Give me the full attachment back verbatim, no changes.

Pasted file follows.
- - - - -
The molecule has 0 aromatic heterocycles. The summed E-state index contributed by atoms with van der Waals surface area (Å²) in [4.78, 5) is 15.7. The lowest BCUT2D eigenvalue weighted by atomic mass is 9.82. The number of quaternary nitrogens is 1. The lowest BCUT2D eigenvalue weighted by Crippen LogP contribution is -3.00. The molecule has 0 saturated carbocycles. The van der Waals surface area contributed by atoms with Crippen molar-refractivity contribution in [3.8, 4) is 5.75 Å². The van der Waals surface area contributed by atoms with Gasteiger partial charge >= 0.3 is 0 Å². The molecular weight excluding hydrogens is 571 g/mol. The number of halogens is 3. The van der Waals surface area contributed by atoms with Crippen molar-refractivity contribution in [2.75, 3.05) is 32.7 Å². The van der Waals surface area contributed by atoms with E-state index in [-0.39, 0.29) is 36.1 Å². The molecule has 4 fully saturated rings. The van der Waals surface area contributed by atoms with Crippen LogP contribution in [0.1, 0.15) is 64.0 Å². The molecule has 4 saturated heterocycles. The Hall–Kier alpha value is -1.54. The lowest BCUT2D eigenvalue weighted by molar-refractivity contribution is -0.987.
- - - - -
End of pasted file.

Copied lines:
The molecule has 0 aromatic heterocycles. The summed E-state index contributed by atoms with van der Waals surface area (Å²) in [4.78, 5) is 15.7. The lowest BCUT2D eigenvalue weighted by atomic mass is 9.82. The number of quaternary nitrogens is 1. The lowest BCUT2D eigenvalue weighted by Crippen LogP contribution is -3.00. The molecule has 0 saturated carbocycles. The van der Waals surface area contributed by atoms with Crippen molar-refractivity contribution in [3.8, 4) is 5.75 Å². The van der Waals surface area contributed by atoms with Gasteiger partial charge >= 0.3 is 0 Å². The molecular weight excluding hydrogens is 571 g/mol. The number of halogens is 3. The van der Waals surface area contributed by atoms with Crippen molar-refractivity contribution in [2.75, 3.05) is 32.7 Å². The van der Waals surface area contributed by atoms with E-state index in [-0.39, 0.29) is 36.1 Å². The molecule has 4 fully saturated rings. The van der Waals surface area contributed by atoms with Crippen LogP contribution in [0.1, 0.15) is 64.0 Å². The molecule has 4 saturated heterocycles. The Hall–Kier alpha value is -1.54. The lowest BCUT2D eigenvalue weighted by molar-refractivity contribution is -0.987.